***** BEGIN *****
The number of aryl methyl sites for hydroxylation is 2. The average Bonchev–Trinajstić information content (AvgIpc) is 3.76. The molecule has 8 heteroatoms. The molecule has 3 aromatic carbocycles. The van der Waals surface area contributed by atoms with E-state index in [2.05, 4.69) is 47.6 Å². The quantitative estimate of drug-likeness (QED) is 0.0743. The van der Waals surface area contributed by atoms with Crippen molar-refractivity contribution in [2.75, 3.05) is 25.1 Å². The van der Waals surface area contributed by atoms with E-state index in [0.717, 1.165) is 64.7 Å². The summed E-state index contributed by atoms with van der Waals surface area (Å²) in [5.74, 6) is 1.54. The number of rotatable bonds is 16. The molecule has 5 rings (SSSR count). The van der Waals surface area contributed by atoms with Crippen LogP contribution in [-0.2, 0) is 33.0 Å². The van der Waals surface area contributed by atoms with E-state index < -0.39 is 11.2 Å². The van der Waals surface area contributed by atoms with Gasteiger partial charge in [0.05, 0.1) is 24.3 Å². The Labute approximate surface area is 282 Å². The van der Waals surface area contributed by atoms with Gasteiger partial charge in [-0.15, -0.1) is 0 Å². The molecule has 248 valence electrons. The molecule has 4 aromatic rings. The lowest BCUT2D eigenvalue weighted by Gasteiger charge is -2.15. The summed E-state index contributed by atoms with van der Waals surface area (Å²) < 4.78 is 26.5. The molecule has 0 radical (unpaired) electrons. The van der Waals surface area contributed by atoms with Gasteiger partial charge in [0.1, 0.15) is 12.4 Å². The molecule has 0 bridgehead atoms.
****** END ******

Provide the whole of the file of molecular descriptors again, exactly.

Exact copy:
The number of aryl methyl sites for hydroxylation is 2. The average Bonchev–Trinajstić information content (AvgIpc) is 3.76. The molecule has 8 heteroatoms. The molecule has 3 aromatic carbocycles. The van der Waals surface area contributed by atoms with E-state index in [2.05, 4.69) is 47.6 Å². The quantitative estimate of drug-likeness (QED) is 0.0743. The van der Waals surface area contributed by atoms with Crippen molar-refractivity contribution in [2.75, 3.05) is 25.1 Å². The van der Waals surface area contributed by atoms with E-state index in [0.717, 1.165) is 64.7 Å². The summed E-state index contributed by atoms with van der Waals surface area (Å²) in [5.74, 6) is 1.54. The number of rotatable bonds is 16. The molecule has 5 rings (SSSR count). The van der Waals surface area contributed by atoms with Crippen LogP contribution in [-0.2, 0) is 33.0 Å². The van der Waals surface area contributed by atoms with E-state index < -0.39 is 11.2 Å². The van der Waals surface area contributed by atoms with Gasteiger partial charge in [0.05, 0.1) is 24.3 Å². The Labute approximate surface area is 282 Å². The van der Waals surface area contributed by atoms with Gasteiger partial charge in [-0.15, -0.1) is 0 Å². The molecule has 248 valence electrons. The molecule has 4 aromatic rings. The lowest BCUT2D eigenvalue weighted by Gasteiger charge is -2.15. The summed E-state index contributed by atoms with van der Waals surface area (Å²) < 4.78 is 26.5. The molecule has 0 radical (unpaired) electrons. The van der Waals surface area contributed by atoms with Gasteiger partial charge in [0.1, 0.15) is 12.4 Å². The molecule has 0 bridgehead atoms.